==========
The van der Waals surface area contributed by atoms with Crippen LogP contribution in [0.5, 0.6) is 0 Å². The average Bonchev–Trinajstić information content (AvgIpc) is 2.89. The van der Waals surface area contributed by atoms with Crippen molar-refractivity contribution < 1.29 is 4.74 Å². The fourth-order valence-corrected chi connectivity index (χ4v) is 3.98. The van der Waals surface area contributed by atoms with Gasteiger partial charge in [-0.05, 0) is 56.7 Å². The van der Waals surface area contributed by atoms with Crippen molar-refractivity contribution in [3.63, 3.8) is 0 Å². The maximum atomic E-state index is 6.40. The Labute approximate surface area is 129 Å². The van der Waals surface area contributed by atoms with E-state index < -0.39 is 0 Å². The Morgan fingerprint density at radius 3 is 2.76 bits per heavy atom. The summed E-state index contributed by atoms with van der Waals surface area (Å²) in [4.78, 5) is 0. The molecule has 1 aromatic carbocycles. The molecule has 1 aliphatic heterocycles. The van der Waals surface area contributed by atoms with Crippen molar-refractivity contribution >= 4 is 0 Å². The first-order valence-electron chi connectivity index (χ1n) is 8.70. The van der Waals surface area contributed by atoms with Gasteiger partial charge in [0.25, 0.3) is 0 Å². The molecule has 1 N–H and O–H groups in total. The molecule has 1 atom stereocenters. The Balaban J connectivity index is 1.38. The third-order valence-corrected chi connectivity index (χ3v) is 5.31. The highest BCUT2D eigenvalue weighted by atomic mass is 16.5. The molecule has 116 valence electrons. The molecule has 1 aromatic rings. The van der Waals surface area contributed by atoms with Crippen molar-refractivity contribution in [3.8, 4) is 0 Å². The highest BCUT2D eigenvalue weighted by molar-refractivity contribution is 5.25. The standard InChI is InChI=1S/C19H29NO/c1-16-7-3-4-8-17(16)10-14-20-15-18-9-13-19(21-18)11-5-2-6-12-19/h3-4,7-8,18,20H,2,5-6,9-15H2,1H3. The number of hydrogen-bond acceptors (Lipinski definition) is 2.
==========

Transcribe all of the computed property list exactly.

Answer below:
The van der Waals surface area contributed by atoms with Crippen LogP contribution in [0.5, 0.6) is 0 Å². The average Bonchev–Trinajstić information content (AvgIpc) is 2.89. The van der Waals surface area contributed by atoms with Crippen molar-refractivity contribution < 1.29 is 4.74 Å². The fourth-order valence-corrected chi connectivity index (χ4v) is 3.98. The van der Waals surface area contributed by atoms with Gasteiger partial charge in [-0.05, 0) is 56.7 Å². The van der Waals surface area contributed by atoms with Crippen molar-refractivity contribution in [3.63, 3.8) is 0 Å². The maximum atomic E-state index is 6.40. The Labute approximate surface area is 129 Å². The van der Waals surface area contributed by atoms with E-state index < -0.39 is 0 Å². The Morgan fingerprint density at radius 3 is 2.76 bits per heavy atom. The summed E-state index contributed by atoms with van der Waals surface area (Å²) in [4.78, 5) is 0. The molecule has 1 aromatic carbocycles. The molecule has 1 aliphatic heterocycles. The van der Waals surface area contributed by atoms with Crippen molar-refractivity contribution >= 4 is 0 Å². The first-order valence-electron chi connectivity index (χ1n) is 8.70. The van der Waals surface area contributed by atoms with Gasteiger partial charge in [0.25, 0.3) is 0 Å². The molecule has 1 N–H and O–H groups in total. The molecule has 1 atom stereocenters. The Balaban J connectivity index is 1.38. The third-order valence-corrected chi connectivity index (χ3v) is 5.31. The highest BCUT2D eigenvalue weighted by atomic mass is 16.5. The molecule has 116 valence electrons. The molecule has 1 aromatic rings. The van der Waals surface area contributed by atoms with Crippen molar-refractivity contribution in [3.8, 4) is 0 Å². The highest BCUT2D eigenvalue weighted by molar-refractivity contribution is 5.25. The standard InChI is InChI=1S/C19H29NO/c1-16-7-3-4-8-17(16)10-14-20-15-18-9-13-19(21-18)11-5-2-6-12-19/h3-4,7-8,18,20H,2,5-6,9-15H2,1H3. The number of hydrogen-bond acceptors (Lipinski definition) is 2.